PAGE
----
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Basic tools for working with generic game cards in python.

Project description

protocards

is a library for implementing card game logic in python. It's designed to be generic enough to build unique card types with, but also implements a standard poker deck for convenience. Basic usage is simple:

>>> from protocards.standard import make_deck
>>>
>>> deck = make_deck(shuffle=True)
>>> hand = deck.deal(5)
>>> print(hand)
AJ6s 2h 3c
>>> print(hand[0])
Ace of Spades

The cribbage module implements some example game logic using protocards.

>>> from protocards.standard import make_deck
>>> from protocards.cribbage import score_hand
>>>
>>> deck = make_deck(shuffle=True)
>>> hand = deck.deal(4)
>>> turned = deck.pop()
>>> print(hand)
Jh 8d QTc
>>> print(turned)
Six of Spades
>>> score_hand(hand, turned)
{'runs': 3, 'fifteens': 0, 'pairs': 0, 'nobs': 0, 'flush': 0, 'heels': 0}

package summary

base

base is for abstract classes which can be used on their own in simple projects or subclassed to build more complex mechanics.

A CardProperty is a category a card can belong to, like "spade" or "three" or "green" or "flying." This base class only has a name; subclass it to add other attributes, or just to have a new type for easy comparison.

Card is a placeholder, which provides a basic equality test to its subclasses.

Hand is a container for storing cards. It behaves like a list in that it can be indexed or sliced, and implements the standard list methods as well as these:

  • .shuffle() is the opposite of .sort().
  • .deal(n) removes the number of cards you specify and returns them as a new Hand.

standard

standard implements the standard 52-card deck. It defines Rank and Suit as card properties, and a list of each: RANKS and SUITS. These lists define the sorting order for cards with those properties. Specific ranks and suits can also be accessed as constants--TWO, QUEEN, HEART, and so on.

StandardCard is your normal playing card. It has a rank, a suit, and a name. You can compare StandardCards to each other; cards with lower ranks are less than cards with higher ranks, and a card with a lower suit is less than a card with a higher suit and the same rank. (Aces are high in the default implementation. Ascending suit order is clubs, diamonds, hearts, spades, following bridge.)

StandardHand is what you hold StandardCards in. To Hand it adds a tidy string representation (as seen in the examples), and two more methods:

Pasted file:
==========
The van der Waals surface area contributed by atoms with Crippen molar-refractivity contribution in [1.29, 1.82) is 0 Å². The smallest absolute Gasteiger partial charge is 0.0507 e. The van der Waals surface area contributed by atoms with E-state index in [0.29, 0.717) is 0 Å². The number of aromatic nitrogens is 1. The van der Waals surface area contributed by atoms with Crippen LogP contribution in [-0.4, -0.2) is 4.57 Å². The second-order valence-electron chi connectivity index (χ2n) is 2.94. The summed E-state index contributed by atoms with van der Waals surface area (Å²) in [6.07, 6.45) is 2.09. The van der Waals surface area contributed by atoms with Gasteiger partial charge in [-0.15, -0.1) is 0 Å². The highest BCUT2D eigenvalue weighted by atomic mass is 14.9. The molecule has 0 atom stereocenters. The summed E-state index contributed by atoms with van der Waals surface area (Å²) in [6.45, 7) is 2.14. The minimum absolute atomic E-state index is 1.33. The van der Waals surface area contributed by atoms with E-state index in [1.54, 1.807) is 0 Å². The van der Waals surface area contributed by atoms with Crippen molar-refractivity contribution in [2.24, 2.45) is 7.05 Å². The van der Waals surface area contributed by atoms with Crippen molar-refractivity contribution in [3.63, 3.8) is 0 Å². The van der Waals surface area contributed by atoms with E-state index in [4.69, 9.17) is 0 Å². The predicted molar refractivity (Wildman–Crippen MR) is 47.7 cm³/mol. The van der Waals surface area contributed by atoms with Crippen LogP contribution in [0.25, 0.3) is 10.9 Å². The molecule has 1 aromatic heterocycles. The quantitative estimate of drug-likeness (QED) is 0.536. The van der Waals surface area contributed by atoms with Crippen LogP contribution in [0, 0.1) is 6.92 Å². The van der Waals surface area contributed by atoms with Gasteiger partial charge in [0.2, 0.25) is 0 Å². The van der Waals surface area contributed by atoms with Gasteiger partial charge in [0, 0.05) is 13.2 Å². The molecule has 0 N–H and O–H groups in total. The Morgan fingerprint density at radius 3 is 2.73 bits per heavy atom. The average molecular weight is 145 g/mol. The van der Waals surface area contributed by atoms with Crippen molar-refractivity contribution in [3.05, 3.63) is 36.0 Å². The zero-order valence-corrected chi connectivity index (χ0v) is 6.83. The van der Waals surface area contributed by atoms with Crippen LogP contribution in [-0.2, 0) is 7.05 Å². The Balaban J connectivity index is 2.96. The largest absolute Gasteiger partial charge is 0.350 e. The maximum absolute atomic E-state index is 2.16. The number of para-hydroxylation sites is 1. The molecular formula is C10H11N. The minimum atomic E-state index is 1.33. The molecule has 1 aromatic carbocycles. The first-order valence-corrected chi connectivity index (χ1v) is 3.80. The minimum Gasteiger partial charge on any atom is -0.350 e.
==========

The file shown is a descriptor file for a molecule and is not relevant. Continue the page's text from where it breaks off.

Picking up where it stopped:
• .by_rank(Rank) returns a new StandardHand containing the cards from your hand which have the given rank. It does not remove them from your hand.
  • .by_suit(Suit) is the same thing but for suits.

Finally, make_deck() is a top-level function which just creates a full deck of cards, defined as one of each possible pair of the members of RANKS and SUITS. By default, it is returned still in order; pass shuffle=True to have it shuffled first.

cribbage

cribbage implements the hand-scoring rules of cribbage (but not the play rules). Its main interface is score_hand(), which takes a StandardHand and returns a dictionary of ("score-type": points) pairs. You can also pass it turned=StandardCard and the boolean arguments crib and dealer to cover all the scoring possibilities.

score_hand() has a series of helper functions which can be called individually with a StandardHand: score_fifteens() etc. return integers, and check_flush() returns a boolean. It also has the value() function, which takes a StandardCard and returns the point value of that card (for fifteens and the play).


I originally wrote this because I wanted to know what the cribbage score for a whole deck of cards was. Now I can find out!

>>> from protocards import standard, cribbage
>>>
>>> def score_deck():
...     score = cribbage.score_hand(standard.make_deck())
...     for key, value in score.items():
...             if value:
...                 print("{} for {:,}".format(key, value))
...     print("total: {:,}".format(sum(score.values())))
... 
>>> score_deck()
runs for 872,415,232
fifteens for 34,528
pairs for 156
total: 872,449,916

Plus 1-2 for heels/nobs, depending on the turned card and whether you're dealing.

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